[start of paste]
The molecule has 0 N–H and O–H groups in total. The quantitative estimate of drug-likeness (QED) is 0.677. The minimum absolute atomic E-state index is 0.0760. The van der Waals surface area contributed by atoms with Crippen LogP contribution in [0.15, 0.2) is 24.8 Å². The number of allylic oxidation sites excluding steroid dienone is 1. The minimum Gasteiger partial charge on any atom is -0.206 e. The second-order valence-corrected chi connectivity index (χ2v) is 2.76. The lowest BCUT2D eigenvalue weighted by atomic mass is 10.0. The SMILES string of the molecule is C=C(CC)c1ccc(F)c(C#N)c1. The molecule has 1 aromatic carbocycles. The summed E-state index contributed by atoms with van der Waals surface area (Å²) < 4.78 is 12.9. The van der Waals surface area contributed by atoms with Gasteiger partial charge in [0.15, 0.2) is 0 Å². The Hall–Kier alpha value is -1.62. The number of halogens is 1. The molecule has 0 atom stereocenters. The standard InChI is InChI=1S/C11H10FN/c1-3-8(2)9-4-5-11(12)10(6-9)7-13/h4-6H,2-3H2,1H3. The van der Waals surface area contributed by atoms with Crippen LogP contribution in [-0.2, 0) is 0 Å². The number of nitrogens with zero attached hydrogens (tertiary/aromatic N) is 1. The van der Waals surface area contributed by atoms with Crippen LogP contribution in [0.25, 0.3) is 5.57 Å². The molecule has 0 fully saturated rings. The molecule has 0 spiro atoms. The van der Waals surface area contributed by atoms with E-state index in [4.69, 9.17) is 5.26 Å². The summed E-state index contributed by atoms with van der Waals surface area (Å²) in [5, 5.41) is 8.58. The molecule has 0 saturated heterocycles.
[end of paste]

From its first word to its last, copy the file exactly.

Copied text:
The molecule has 0 N–H and O–H groups in total. The quantitative estimate of drug-likeness (QED) is 0.677. The minimum absolute atomic E-state index is 0.0760. The van der Waals surface area contributed by atoms with Crippen LogP contribution in [0.15, 0.2) is 24.8 Å². The number of allylic oxidation sites excluding steroid dienone is 1. The minimum Gasteiger partial charge on any atom is -0.206 e. The second-order valence-corrected chi connectivity index (χ2v) is 2.76. The lowest BCUT2D eigenvalue weighted by atomic mass is 10.0. The SMILES string of the molecule is C=C(CC)c1ccc(F)c(C#N)c1. The molecule has 1 aromatic carbocycles. The summed E-state index contributed by atoms with van der Waals surface area (Å²) < 4.78 is 12.9. The van der Waals surface area contributed by atoms with Gasteiger partial charge in [0.15, 0.2) is 0 Å². The Hall–Kier alpha value is -1.62. The number of halogens is 1. The molecule has 0 atom stereocenters. The standard InChI is InChI=1S/C11H10FN/c1-3-8(2)9-4-5-11(12)10(6-9)7-13/h4-6H,2-3H2,1H3. The van der Waals surface area contributed by atoms with Crippen LogP contribution in [-0.2, 0) is 0 Å². The number of nitrogens with zero attached hydrogens (tertiary/aromatic N) is 1. The van der Waals surface area contributed by atoms with Crippen LogP contribution in [0.25, 0.3) is 5.57 Å². The molecule has 0 fully saturated rings. The molecule has 0 spiro atoms. The van der Waals surface area contributed by atoms with E-state index in [4.69, 9.17) is 5.26 Å². The summed E-state index contributed by atoms with van der Waals surface area (Å²) in [5, 5.41) is 8.58. The molecule has 0 saturated heterocycles.